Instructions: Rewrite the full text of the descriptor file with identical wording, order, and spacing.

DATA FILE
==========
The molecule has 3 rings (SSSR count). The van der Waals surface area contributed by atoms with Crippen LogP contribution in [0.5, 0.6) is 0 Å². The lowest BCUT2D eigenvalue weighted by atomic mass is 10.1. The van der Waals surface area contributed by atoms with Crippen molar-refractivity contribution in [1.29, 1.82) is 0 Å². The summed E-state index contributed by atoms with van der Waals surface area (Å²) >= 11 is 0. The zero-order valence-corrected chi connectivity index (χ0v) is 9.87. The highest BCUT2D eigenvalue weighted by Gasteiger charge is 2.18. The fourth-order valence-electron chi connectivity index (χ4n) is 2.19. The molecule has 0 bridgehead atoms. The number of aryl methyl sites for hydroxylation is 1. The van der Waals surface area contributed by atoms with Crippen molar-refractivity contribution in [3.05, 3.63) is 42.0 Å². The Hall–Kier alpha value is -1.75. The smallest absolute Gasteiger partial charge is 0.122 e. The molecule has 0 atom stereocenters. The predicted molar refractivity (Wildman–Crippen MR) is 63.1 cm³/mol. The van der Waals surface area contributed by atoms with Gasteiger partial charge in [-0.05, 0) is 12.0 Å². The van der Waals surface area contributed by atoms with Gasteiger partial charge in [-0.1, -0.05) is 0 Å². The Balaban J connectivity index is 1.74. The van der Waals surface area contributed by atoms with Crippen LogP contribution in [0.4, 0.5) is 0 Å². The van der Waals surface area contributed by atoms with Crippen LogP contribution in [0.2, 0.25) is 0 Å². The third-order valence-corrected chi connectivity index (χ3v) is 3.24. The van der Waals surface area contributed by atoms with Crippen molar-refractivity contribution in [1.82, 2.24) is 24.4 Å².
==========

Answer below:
The molecule has 3 rings (SSSR count). The van der Waals surface area contributed by atoms with Crippen LogP contribution in [0.5, 0.6) is 0 Å². The lowest BCUT2D eigenvalue weighted by atomic mass is 10.1. The van der Waals surface area contributed by atoms with Crippen molar-refractivity contribution in [1.29, 1.82) is 0 Å². The summed E-state index contributed by atoms with van der Waals surface area (Å²) >= 11 is 0. The zero-order valence-corrected chi connectivity index (χ0v) is 9.87. The highest BCUT2D eigenvalue weighted by Gasteiger charge is 2.18. The fourth-order valence-electron chi connectivity index (χ4n) is 2.19. The molecule has 0 bridgehead atoms. The number of aryl methyl sites for hydroxylation is 1. The van der Waals surface area contributed by atoms with Crippen molar-refractivity contribution in [3.05, 3.63) is 42.0 Å². The Hall–Kier alpha value is -1.75. The smallest absolute Gasteiger partial charge is 0.122 e. The molecule has 0 atom stereocenters. The predicted molar refractivity (Wildman–Crippen MR) is 63.1 cm³/mol. The van der Waals surface area contributed by atoms with Gasteiger partial charge in [-0.05, 0) is 12.0 Å². The van der Waals surface area contributed by atoms with Gasteiger partial charge in [-0.1, -0.05) is 0 Å². The Balaban J connectivity index is 1.74. The van der Waals surface area contributed by atoms with Crippen LogP contribution in [0.4, 0.5) is 0 Å². The van der Waals surface area contributed by atoms with Crippen LogP contribution in [0.2, 0.25) is 0 Å². The third-order valence-corrected chi connectivity index (χ3v) is 3.24. The van der Waals surface area contributed by atoms with Crippen molar-refractivity contribution in [1.82, 2.24) is 24.4 Å².